In addition, 20 typical perceivers were recruited from students and visitors at the University to act as controls. All control participants were also screened using the CFMT+, to exclude those meeting the criteria for either super recognition or prosopagnosia [29]. However, no exclusions were necessary. They were matched to the SR group according to age and gender (10 male). All participants had normal or corrected-to-normal vision, and participated on a voluntary basis or in exchange for course credits. Because of the concerns related to how well student participants are motivated to perform tasks in group studies, an additional gender- and age-matched group was recruited offering a financial incentive. Specifically, this group of 20 individuals were informed that they would receive reimbursement for their time in accordance with the departmental policy (£8 per hour of participation), but they would also gain an extra £1 for every 10% increase in accuracy above 50% (chance performance) on the face matching tasks. In sum, this group was aware that the better they perform the tasks, the more money they would get in addition to their statuary reimbursement. These participants are referred to as “motivated controls” in the remainder of this manuscript.

Importantly, all seven SR participants recruited for this study outperformed both control groups on the CFMT+, in both group and case-by-case analyses (see Table 1). The latter were performed using modified t-tests for single case comparisons [30] (all ps < .05). Ethical approval for the study was granted by Bournemouth University’s Ethics Committee.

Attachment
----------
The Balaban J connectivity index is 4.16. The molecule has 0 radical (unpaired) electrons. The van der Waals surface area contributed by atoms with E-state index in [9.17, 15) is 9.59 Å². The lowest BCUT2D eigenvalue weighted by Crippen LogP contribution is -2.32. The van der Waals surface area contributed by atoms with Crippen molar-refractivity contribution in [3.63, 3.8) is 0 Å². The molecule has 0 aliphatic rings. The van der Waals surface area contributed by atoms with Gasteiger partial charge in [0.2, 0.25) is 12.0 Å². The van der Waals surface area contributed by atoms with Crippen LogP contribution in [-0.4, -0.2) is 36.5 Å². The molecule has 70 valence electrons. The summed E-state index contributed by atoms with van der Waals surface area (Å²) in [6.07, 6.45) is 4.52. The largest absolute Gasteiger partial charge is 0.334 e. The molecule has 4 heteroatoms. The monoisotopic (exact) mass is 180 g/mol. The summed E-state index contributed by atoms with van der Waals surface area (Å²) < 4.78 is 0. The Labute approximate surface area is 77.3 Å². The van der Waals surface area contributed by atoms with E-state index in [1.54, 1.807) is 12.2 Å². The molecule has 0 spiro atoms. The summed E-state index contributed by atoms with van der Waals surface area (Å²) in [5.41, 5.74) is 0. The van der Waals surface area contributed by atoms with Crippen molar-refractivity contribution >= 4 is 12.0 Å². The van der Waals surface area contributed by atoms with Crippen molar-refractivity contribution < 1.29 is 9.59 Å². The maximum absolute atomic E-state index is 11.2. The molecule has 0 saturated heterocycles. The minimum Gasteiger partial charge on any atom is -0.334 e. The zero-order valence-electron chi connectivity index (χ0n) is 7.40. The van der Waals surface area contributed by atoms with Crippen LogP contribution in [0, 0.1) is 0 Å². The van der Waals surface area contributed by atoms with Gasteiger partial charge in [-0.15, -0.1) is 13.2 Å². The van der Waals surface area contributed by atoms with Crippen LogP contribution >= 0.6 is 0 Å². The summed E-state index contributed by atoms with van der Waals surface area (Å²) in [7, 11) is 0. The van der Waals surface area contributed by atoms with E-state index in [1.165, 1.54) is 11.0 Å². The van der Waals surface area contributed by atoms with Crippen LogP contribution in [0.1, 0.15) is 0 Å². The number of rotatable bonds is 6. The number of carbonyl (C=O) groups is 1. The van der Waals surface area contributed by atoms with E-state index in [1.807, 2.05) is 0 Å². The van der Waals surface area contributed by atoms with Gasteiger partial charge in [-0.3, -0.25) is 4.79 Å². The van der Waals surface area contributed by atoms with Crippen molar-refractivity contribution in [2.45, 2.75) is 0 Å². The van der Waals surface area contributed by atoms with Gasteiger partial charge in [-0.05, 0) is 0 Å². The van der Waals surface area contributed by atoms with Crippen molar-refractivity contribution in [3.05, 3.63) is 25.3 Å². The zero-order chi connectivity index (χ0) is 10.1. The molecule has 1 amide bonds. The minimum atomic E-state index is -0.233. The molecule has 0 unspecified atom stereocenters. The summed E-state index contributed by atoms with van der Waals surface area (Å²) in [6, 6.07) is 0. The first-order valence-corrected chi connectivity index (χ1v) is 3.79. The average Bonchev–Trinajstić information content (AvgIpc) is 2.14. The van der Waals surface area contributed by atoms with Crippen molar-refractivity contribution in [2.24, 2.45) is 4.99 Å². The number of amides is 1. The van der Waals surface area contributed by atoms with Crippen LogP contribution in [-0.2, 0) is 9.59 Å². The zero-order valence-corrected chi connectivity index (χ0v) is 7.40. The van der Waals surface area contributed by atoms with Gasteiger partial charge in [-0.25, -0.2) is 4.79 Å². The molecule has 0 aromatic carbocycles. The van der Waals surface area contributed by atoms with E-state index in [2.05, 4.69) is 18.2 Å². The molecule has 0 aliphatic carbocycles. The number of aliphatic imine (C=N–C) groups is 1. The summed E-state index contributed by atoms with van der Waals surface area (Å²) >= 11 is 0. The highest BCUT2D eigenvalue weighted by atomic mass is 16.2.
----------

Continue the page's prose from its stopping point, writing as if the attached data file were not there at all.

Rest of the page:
Materials and Procedure

Glasgow Face Matching Test (GFMT).

The original GFMT (long version) is comprised of 168 pairs of male and female faces: half contain faces of the same identity and half do not [1]. All images were 350 pixels in width (the images were standardised by width and their height varied naturally) and were displayed in greyscale at a resolution of 72ppi without noticeable jewellery or clothing, but hairstyle was visible. The 84 people used in the matched trials were also paired with a distractor on mismatched trials. The distractors were chosen based on their similarity to the target images, adopting a sorting procedure used by Bruce et al. [4]. All participants were tested individually using E—Prime software (Psychology Software Tools, Sharpsburgh, PA, USA) and a 22 inch LCD monitor displayed at a resolution of 1920 x 1080 pixels. Participants sat approximately 60cm from the screen, and made their responses using the s and k keys on a keyboard under no time constraints. Each individual saw all 168 pairs, and the trials were presented in a randomised order.